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The Many Reasons Cards Can Show Customer Care

Credit: Pexels by Diana Akhmetianova

Consumers don’t tend to contact a company’s support team to say hello or thanks. More likely, they’re reaching out because they need help. Maybe they didn’t get an order, or perhaps they were overcharged. Regardless, their goal is to resolve the problem or question with a bit of help from a friendly representative.

If the representative helps them, they consider the interaction worthwhile. But if the representative can’t make things right, the customer may not have such good feelings about the exchange. Either way, when the conversation ends, customers tend to move on.

This is the typical rhythm for call centers. It’s hardly exciting. Although a pleasant call may result in a high CSAT survey response, it rarely turns a lukewarm customer into a raving fan. But what if you were to add an unexpectedly personalized touchpoint to the equation?

Folding greeting card deployment into call center exchanges

Let’s say a customer’s dear uncle dies unexpectedly, and the burden of calling all his utility providers to shut off service falls on her shoulders. These conversations are difficult, as explaining the situation to strangers deepens her grief.

A few days after she finishes these calls, she receives a greeting card in the mail. Curious, she opens it because she doesn’t recognise the return address. Lo and behold, it’s a sympathy card from her uncle’s water company customer service representative. Think she’ll remember the moment? She likely will for years to come.

From the recipient’s standpoint, this type of engagement can turn the customer care experience from good to great. And that can lead to quite a few positive outcomes for the brand that made the effort.

Upsides to leveraging individualized direct mail after customer calls

Some of the benefits to taking this unique approach are obvious, like making a favourable impression on the customer. Others are less apparent. For example, sending unsolicited greeting cards that correlate to an interaction cements the company as customer-centric, which is valuable to the bottom line. According to Deloitte, customer-centric organisations tend to bring in 60% more revenue than their less caring counterparts.

Another advantage to sending cards is buoyed employee engagement. Call centres have notoriously high turnover rates. Empowered representatives feel less like their hands are tied, and their satisfaction spills over to their treatment of customers. As an Aon report explains, organisations with happy employees enjoy 81% higher customer satisfaction.

Don’t forget about the publicity that sending cards can generate. I’ve heard about customers calling radio stations or posting on social media to gush about getting a greeting card from a company at the right moment. That’s high-ROI buzz that can’t be bought.

Putting a greeting card initiative to the test

How can you be sure that sending out greeting cards makes a difference, though? Even if you sense that it’s the right thing to do, you’ll probably want to measure its effectiveness as part of your customer care portfolio. It can be difficult to track the metrics around direct mail because the interaction occurs in a consumer’s home or office. But there are plenty of ways to track ROI. These strategies are a great place to start:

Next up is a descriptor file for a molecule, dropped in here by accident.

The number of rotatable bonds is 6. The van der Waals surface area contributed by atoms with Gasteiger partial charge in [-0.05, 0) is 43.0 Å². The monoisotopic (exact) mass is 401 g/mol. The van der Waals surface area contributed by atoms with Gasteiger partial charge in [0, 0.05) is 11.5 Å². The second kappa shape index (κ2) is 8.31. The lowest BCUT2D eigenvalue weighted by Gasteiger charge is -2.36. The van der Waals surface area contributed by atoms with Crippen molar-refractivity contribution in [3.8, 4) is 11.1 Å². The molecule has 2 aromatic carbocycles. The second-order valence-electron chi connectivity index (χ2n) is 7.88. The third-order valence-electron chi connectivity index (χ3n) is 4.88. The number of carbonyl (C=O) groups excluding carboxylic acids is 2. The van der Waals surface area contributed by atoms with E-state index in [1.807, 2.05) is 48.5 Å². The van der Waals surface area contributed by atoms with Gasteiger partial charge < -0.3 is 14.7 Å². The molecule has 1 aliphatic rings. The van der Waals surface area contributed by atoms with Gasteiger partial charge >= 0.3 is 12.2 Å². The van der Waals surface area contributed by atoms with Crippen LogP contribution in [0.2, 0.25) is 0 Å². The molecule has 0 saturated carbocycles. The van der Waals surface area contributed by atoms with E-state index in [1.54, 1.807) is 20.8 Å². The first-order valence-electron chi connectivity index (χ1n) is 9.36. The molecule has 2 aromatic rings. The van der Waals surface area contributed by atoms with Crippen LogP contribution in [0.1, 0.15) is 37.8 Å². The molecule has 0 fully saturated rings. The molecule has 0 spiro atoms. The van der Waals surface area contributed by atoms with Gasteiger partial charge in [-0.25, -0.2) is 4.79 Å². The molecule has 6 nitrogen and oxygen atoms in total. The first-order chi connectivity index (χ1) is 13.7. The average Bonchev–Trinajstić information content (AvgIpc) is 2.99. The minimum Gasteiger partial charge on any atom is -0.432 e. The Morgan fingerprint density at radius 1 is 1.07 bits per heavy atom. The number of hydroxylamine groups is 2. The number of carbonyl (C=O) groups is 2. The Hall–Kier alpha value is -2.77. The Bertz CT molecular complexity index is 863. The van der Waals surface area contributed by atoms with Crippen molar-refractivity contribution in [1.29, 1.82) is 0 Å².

1. Evaluate your ‘before and after’ CSAT scores.

You can’t afford to lose customers, which is why you probably collect CSAT scores. Adding a greeting card touchpoint can help boost CSAT ratings over time. Therefore, start weighing your CSAT scores after giving your customer care representatives the go-ahead to send cards.

Will your CSAT ratings skyrocket immediately? Unlikely. After all, not all interactions will necessitate a direct mail touchpoint. Look for a steady uptick, particularly after cards would be opened. For instance, you can explore correlations between when cards were mailed and subsequent CSAT scores.

  1. Keep tabs on your ESAT scores, too.

Employee satisfaction scores (ESATs) are just as integral to your brand’s longevity and reputation as CSATs. Start collecting ESATs and then gauging changes in collective ESAT scores as you empower your customer care representatives to do more outreach.

As you did with CSAT scores, attempt to connect the dots between card deployments and improved ESAT findings. You might also want to implement other measures of employee engagement, such as keeping tabs on turnover. The more valued your workers feel, the more they’ll pass on the good vibes.

  1. Train employees to deliver a unique, authentic customer care approach.

You can’t expect magic if you just hand customer support team members a pack of greeting cards and say, “Send these out when you want.” They need ideas and parameters. Yes, they want to give customers the credible, empathetic experiences they deserve. But they’ll probably need prompts.

Training on ways to build appealing emotional connections with customers will help — as will giving them digital tool kits that include multiple suggestions on how and when to send cards. If your company uses a CRM, set up automatic notifications to remind reps about the option to send a card. When you set your representatives up for success, they’re more likely to wow even the grumpiest shoppers.

Grabbing your customers’ attention can seem perplexing. They’re bombarded by so many messages and interactions daily. Nevertheless, thinking outside the box — and outside the digital realm — can help improve customer loyalty by leveraging the potency of a surprising, thoughtful touchpoint.